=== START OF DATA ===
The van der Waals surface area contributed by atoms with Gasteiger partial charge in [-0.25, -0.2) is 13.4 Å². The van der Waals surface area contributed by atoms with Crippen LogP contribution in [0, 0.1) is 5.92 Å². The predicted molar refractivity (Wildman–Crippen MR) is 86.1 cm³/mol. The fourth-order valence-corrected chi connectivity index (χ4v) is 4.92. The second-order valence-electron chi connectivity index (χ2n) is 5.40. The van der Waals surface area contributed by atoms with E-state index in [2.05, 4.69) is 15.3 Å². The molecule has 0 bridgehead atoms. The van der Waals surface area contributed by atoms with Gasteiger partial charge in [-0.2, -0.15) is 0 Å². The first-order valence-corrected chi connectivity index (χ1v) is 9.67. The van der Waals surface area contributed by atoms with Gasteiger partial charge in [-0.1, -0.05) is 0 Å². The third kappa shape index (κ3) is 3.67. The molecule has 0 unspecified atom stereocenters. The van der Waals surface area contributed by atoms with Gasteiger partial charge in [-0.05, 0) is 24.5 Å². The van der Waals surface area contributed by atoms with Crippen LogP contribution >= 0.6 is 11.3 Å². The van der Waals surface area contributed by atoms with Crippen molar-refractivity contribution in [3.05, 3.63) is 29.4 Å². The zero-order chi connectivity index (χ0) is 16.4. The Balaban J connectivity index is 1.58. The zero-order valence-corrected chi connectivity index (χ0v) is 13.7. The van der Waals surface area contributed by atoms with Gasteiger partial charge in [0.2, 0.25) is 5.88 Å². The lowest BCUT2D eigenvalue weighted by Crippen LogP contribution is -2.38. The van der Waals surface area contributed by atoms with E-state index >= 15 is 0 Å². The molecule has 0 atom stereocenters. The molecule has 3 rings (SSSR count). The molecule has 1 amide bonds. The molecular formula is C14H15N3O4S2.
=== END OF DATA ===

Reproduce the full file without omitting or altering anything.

The van der Waals surface area contributed by atoms with Gasteiger partial charge in [-0.25, -0.2) is 13.4 Å². The van der Waals surface area contributed by atoms with Crippen LogP contribution in [0, 0.1) is 5.92 Å². The predicted molar refractivity (Wildman–Crippen MR) is 86.1 cm³/mol. The fourth-order valence-corrected chi connectivity index (χ4v) is 4.92. The second-order valence-electron chi connectivity index (χ2n) is 5.40. The van der Waals surface area contributed by atoms with E-state index in [2.05, 4.69) is 15.3 Å². The molecule has 0 bridgehead atoms. The van der Waals surface area contributed by atoms with Gasteiger partial charge in [-0.2, -0.15) is 0 Å². The first-order valence-corrected chi connectivity index (χ1v) is 9.67. The van der Waals surface area contributed by atoms with Gasteiger partial charge in [-0.1, -0.05) is 0 Å². The third kappa shape index (κ3) is 3.67. The molecule has 0 unspecified atom stereocenters. The van der Waals surface area contributed by atoms with Gasteiger partial charge in [-0.05, 0) is 24.5 Å². The van der Waals surface area contributed by atoms with Crippen LogP contribution >= 0.6 is 11.3 Å². The van der Waals surface area contributed by atoms with Crippen molar-refractivity contribution in [3.05, 3.63) is 29.4 Å². The zero-order chi connectivity index (χ0) is 16.4. The Balaban J connectivity index is 1.58. The zero-order valence-corrected chi connectivity index (χ0v) is 13.7. The van der Waals surface area contributed by atoms with Gasteiger partial charge in [0.2, 0.25) is 5.88 Å². The lowest BCUT2D eigenvalue weighted by Crippen LogP contribution is -2.38. The van der Waals surface area contributed by atoms with E-state index >= 15 is 0 Å². The molecule has 0 atom stereocenters. The molecule has 3 rings (SSSR count). The molecule has 1 amide bonds. The molecular formula is C14H15N3O4S2.